Section: Uncategorized

Home, near and far

There’s nothing like racing up the stairs of your home at the start of winter break to be greeted by your family, whom you haven’t seen for months. They stare at you, gawking in a state of disbelief, unsure if you’re really you, while simultaneously checking to see if you’ve kept up with your personal hygiene. This is the reality of returning home for a college student.

The transition to college is a significant one. When we arrive here, there is a sense of loss — and how can there not be? We’ve given up our home for the college setup with its bathrooms and cinderblock walls, which stand in stark contrast to our prior settings. But eventually our surroundings get the best of us, taking up our attention and causing us to forget what it was like at home. We become acclimated.

The dorms are what make this place feel like a home. Living with people who are experiencing the exact same things allows for empathy. At what other point in your life will it be acceptable to fall into a fit of laughter because reading another page of Aristotle will make you want to lack in virtue? Being away at school helps drown out feelings of homesickness.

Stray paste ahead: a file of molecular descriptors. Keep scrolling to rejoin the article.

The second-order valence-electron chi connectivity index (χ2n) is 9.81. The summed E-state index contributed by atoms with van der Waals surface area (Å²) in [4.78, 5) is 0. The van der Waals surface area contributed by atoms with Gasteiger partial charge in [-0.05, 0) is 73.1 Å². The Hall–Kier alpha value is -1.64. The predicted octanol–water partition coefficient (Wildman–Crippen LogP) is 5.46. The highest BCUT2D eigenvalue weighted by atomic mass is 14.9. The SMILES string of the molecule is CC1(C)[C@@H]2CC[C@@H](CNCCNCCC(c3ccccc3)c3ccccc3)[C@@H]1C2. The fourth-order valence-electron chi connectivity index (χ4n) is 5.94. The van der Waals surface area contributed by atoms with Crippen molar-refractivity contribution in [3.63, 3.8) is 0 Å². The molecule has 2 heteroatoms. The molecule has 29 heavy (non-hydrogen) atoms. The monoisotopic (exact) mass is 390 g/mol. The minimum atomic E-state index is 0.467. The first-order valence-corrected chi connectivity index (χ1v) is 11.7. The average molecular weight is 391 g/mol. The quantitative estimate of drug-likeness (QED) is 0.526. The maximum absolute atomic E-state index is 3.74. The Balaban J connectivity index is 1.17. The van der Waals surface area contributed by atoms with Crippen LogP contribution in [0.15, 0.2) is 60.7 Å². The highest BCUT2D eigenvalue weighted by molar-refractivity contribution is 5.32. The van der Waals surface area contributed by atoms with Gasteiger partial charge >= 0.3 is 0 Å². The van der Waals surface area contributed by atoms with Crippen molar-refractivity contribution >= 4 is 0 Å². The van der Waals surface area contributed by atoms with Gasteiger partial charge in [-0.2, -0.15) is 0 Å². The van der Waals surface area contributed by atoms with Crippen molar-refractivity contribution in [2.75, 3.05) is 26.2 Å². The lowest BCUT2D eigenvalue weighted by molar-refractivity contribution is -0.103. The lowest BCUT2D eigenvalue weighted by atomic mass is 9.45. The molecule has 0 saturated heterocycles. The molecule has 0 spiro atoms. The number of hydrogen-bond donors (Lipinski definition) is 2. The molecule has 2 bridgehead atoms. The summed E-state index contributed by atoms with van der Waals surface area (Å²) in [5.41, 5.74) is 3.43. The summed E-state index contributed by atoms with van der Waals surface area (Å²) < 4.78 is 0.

When we return to where we’ve come from, we’re confronted with the oddity of these two different lives. There’s a lack of independence, because once again we’re under the care of someone. There’s an element of wanting to prove your acquired knowledge, and so we find ourselves making weak references in situations, confident that the argument over what kind of vegetables to make for a holiday meal perfectly resembles some esoteric text we  read in a political science course.

When at home, we miss the Hill — or at least I did. This in itself is disappointing because it should feel good to be home, no? It should be a treat to be reunited with the family and the house you have missed, yet I felt like a visitor in my own city that I thought I would have missed more.

Being back home brought feelings of conflict and confusion: How do I sort through these thoughts? Why can’t I enjoy my time here and now? How can “home” still be my home if I only visit? How can the place where I go to school now be my home when it’s still foreign? I don’t know if these questions are meant to be answered. Perhaps the place we return to during break becomes our home away from home, when in fact we’d thought the opposite when leaving for college. 

In the end — and however much like Joan Didion I sound — you have two homes. Both are good.

Eve Bromberg ’19 is undeclared from Brooklyn, N.Y. Contact her at


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